St. Trinian’s meets cozy English Country House, with a soupcon of Holiday Cheer.
This is the fourth in the Flavia de Luce series, set in small-town post-war England. Flavia, a twisted precocious child with a penchant for chemistry and mayhem, lives in Buckshaw, a crumbling Great House near the town of Bishop’s Lacey, England with her father, distrustful of all modern appliances, two horrid older sisters (who turn out not so bad in this novel), a cook, and a general handyman with shell shock. In this installment, it’s a proper Good King Wenceslas Christmas season, complete with pristine snowbanks scattered about and a vicar who’s conducting a capital campaign to reroof the village church. Colonel de Luce, plagued by IRS agents after the death duties on the family estate ensuing from his wife’s death ten years earlier, has agreed to allow movie filming to take place in the house. Flavia is keeping busy alternating between concocting a batch of quicklime to spread upon the chimneypot in order to capture Father Christmas and assembling municipal grade fireworks to set off Christmas Eve for the amusement of the nearby villagers.
Things begin to go awry on Christmas Eve when what passes for a blizzard in the south of England sweeps through Bishop’s Lacey just as the villagers have assembled in Buckshaw for a performance of selections from Romeo and Juliet, by the leading man and lady of the film being made there. Needless to say, the audience, comprising most of the village, is stuck in the manor over night…along with a murderer and a murder victim. Flavia finds leading lady Phyllis Wyvern dead in her bedroom, strangled by a strand of filmstrip as she watched a private showing of her past triumphs. Flavia gets on the case right away, with the assistance of Dogger, the handyman and valet.
This was a fun quick read, but as with the other mystery series I’ve read with a distinct hook, I can see this also rapidly becoming merely formulaic, even if Flavia is allowed to grow and develop. As a mystery, it falls decidedly flat; most of the book is taken up by Flavia’s sardonic descriptions of and conversations with the family members and villagers, leaving only a comparatively skeletal mystery with a not terribly convincing solution. Fun, but not terribly mysterious. I’m not sure why the head of the local police force didn’t just lock Flavia in her room, to keep her from contaminating the crime scene yet again, and get on himself with the investigation.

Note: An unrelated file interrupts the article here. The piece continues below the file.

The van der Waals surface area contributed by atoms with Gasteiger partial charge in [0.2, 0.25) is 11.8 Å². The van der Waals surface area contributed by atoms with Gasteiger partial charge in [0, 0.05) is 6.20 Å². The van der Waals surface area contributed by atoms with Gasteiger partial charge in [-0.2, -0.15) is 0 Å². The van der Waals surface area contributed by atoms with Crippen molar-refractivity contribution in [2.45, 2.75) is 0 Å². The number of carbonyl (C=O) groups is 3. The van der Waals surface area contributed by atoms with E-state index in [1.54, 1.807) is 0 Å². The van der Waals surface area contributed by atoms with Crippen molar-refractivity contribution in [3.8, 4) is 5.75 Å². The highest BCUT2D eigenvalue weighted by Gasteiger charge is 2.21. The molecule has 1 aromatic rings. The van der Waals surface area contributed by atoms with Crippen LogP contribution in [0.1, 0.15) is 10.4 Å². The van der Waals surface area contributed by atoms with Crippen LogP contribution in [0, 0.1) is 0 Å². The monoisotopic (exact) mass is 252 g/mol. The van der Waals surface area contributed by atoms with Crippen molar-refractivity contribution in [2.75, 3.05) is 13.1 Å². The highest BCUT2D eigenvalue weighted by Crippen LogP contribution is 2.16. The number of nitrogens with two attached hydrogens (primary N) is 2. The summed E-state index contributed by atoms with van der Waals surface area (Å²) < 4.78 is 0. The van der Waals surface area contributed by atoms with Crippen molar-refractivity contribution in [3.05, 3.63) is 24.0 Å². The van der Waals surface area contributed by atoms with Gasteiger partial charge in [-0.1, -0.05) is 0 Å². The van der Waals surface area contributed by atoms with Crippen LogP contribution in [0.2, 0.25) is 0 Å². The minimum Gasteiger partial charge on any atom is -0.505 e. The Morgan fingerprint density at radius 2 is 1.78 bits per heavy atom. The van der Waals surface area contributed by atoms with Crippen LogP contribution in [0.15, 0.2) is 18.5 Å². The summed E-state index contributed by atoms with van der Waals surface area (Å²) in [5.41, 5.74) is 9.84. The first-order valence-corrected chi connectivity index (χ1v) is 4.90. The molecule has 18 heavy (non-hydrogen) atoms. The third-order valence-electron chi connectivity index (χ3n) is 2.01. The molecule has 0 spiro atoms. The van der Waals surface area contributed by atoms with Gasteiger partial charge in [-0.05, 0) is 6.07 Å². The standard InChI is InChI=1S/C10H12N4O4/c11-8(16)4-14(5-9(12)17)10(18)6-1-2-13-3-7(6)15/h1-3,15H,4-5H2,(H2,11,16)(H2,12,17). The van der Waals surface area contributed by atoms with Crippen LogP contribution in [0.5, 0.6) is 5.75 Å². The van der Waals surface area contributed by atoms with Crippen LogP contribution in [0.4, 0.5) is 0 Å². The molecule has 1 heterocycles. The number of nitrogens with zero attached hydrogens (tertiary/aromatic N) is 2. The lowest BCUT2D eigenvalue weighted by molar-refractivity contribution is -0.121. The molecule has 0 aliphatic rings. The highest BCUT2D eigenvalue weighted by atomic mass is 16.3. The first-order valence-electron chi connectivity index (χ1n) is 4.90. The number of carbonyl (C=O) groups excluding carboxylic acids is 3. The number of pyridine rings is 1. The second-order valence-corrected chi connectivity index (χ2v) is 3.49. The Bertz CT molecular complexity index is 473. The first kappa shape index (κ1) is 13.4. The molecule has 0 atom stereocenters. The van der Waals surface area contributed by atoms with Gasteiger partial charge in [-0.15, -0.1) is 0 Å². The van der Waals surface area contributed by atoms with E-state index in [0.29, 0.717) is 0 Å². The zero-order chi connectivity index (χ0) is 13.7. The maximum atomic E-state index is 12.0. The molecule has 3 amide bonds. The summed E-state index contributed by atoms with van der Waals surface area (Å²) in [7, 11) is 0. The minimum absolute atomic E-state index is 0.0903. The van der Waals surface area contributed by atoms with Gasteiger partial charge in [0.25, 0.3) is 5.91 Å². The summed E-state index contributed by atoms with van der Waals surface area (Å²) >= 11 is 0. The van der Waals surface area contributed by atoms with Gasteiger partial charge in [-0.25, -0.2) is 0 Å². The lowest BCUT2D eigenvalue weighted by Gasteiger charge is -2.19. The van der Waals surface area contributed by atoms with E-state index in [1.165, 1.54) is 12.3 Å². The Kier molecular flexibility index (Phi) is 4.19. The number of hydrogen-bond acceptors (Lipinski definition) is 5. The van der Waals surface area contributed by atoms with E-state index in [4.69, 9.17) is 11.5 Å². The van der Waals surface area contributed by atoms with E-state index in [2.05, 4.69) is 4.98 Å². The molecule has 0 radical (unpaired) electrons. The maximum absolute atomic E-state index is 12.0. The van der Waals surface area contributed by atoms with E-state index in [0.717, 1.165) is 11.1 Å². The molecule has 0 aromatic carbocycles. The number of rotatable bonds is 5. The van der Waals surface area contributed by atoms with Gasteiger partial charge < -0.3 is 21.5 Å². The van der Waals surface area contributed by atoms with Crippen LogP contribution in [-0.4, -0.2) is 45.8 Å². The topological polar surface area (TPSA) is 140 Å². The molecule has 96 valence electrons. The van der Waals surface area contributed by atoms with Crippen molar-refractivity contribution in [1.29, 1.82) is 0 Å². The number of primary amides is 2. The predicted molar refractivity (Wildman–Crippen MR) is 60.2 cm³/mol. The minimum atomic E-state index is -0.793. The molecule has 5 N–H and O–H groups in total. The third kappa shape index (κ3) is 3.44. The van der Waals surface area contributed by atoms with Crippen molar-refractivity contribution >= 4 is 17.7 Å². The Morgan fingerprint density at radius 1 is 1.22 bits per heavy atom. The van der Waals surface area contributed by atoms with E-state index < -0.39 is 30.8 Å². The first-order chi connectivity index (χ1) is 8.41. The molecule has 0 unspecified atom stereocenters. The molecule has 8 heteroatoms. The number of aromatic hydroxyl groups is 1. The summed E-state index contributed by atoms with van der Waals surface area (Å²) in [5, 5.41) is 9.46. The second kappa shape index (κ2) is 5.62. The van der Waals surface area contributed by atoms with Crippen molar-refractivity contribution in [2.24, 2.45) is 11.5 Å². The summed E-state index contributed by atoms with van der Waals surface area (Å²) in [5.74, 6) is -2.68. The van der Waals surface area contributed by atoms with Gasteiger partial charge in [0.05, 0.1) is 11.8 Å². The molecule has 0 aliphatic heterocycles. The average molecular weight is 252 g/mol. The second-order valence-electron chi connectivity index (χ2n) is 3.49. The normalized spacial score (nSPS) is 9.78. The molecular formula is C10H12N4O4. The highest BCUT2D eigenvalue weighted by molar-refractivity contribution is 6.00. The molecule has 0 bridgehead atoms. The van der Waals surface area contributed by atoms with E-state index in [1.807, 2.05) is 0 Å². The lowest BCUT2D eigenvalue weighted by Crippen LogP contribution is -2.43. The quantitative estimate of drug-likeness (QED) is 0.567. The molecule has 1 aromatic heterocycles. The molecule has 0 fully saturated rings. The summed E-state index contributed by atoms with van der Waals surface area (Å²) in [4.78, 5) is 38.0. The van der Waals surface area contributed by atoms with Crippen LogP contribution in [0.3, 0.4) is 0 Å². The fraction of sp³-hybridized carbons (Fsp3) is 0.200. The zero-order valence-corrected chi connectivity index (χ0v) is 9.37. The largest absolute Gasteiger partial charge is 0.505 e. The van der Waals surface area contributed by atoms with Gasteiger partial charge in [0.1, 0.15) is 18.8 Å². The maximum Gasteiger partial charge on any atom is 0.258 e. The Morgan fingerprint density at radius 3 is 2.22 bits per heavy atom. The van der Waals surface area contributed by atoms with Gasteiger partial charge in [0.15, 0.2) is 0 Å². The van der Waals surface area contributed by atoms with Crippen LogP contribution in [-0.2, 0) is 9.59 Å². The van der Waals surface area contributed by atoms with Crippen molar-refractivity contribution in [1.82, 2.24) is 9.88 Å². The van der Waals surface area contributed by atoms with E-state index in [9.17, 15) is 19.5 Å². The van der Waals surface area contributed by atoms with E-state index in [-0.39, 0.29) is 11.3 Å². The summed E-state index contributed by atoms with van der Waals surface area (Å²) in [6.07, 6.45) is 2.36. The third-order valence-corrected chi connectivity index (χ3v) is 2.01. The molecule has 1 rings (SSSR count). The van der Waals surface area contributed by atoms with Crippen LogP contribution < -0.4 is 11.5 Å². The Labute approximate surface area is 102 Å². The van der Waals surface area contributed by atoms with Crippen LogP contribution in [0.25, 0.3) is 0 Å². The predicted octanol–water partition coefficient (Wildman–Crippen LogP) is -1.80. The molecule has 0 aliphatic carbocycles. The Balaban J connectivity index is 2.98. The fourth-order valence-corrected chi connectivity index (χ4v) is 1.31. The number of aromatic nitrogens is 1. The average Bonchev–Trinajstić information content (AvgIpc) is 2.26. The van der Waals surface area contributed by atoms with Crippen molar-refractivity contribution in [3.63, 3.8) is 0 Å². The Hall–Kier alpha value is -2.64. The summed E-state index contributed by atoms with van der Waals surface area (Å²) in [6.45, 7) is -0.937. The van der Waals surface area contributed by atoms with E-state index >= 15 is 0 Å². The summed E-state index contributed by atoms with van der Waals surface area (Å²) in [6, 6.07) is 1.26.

Another possible irritant is that Flavia doesn’t come across as terribly childlike, despite her belief in Santa Claus, but rather like Eloise as a tween, and like Eloise, Flavia strikes me as not so much a precocious child but an adult’s take on said brilliant warped child. I wouldn’t mind reading more, but only if I can take her as St. Trinian’s was intended: a parody of a heroine from all those ghastly self-improvement tracts thinly veiled as children’s fiction, or the only slightly better Enid Blyton or Angela Brazil novels.
Oddly, the book reminded me of Lemony Snicket’s Series of Unfortunate Events in that Flavia resembles the Baudelaire children in their self reliance and cleverness in inventing things, though they lack her dubious intentions as to the end use of her experiments.